Herb of Protection, Herb of Dreams: Mugwort
The Latin binomial of our friend, Mugwort, Artemisia vulgaris, reveals its link to the Goddess Artemis, Divine Hunter, Queen of the Wild, Lover of Nymphs, Protector of small children, and guardian of women in childbirth. The plant is said to protect against the evil eye and promote a long-life. An oil of Mugwort is used to anoint crystal balls and scrying mirrors, a tea of the herb is drunk to promote visions, and prophetic dreams come to those who keep a small pouch of it beneath their pillow. Mugwort is also an ingredient in blends meant to help the spirit leave the body and journey to lands beyond our own realm.
The scent of Mugwort is very distinct and lingers for hours. It is said to be a smell that turns away the spirits of discomfort and disease, protecting households from their influence. Carried on the person in a red pouch of cotton or wool, Mugwort protects travelers, bringing them home again safely. You can also achieve the same affect by sticking a bit in your shoes.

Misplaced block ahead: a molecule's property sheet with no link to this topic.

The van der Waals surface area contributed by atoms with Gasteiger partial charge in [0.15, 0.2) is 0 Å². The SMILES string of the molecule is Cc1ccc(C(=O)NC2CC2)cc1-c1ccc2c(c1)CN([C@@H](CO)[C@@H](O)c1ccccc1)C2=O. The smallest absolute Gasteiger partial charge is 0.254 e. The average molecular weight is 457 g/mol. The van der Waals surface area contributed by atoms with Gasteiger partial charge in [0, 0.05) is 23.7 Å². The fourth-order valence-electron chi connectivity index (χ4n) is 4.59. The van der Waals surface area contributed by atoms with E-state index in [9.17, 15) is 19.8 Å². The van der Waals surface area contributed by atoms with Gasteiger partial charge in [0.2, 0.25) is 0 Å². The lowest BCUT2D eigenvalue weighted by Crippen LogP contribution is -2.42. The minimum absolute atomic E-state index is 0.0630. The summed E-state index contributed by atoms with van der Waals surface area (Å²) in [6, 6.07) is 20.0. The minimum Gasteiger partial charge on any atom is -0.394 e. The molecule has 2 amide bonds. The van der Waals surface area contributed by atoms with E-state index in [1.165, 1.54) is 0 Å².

moxibustion kit from commons.wikimedia.org
Medicinally Mugwort is used in small doses to promote good digestion and regulate the menstrual cycle. It has also been used to clear the body of toxins and parasites. Topically, Mugwort can be used in a compress to treat rashes, itching, insect bits, and reduce the swelling of arthritic joints. As a poultice, Mugwort is useful in getting rid of warts and as a hair rinse it is supposed to prevent hair loss. Known as Moxa in Traditional Chinese Medicine, Mugwort is commonly used in a practice called Moxibustion in which Mugwort is burned like an incense stick close to different positions on the body (like Acupuncture points). Used in this way, Mugwort promotes warmth and vitality in the body, especially in the pelvic area and uterus, and is useful in turning breech babies.
I use Mugwort usually in tincture form and in small doses to cleanse the body of toxins and parasites. I also use it as moxibustion to move stagnant energy in the body. If you burn Mugwort as an incense or in moxibustion, make sure to do so in a well-ventilated environment as the smell is quite distinct and can last for a few hours.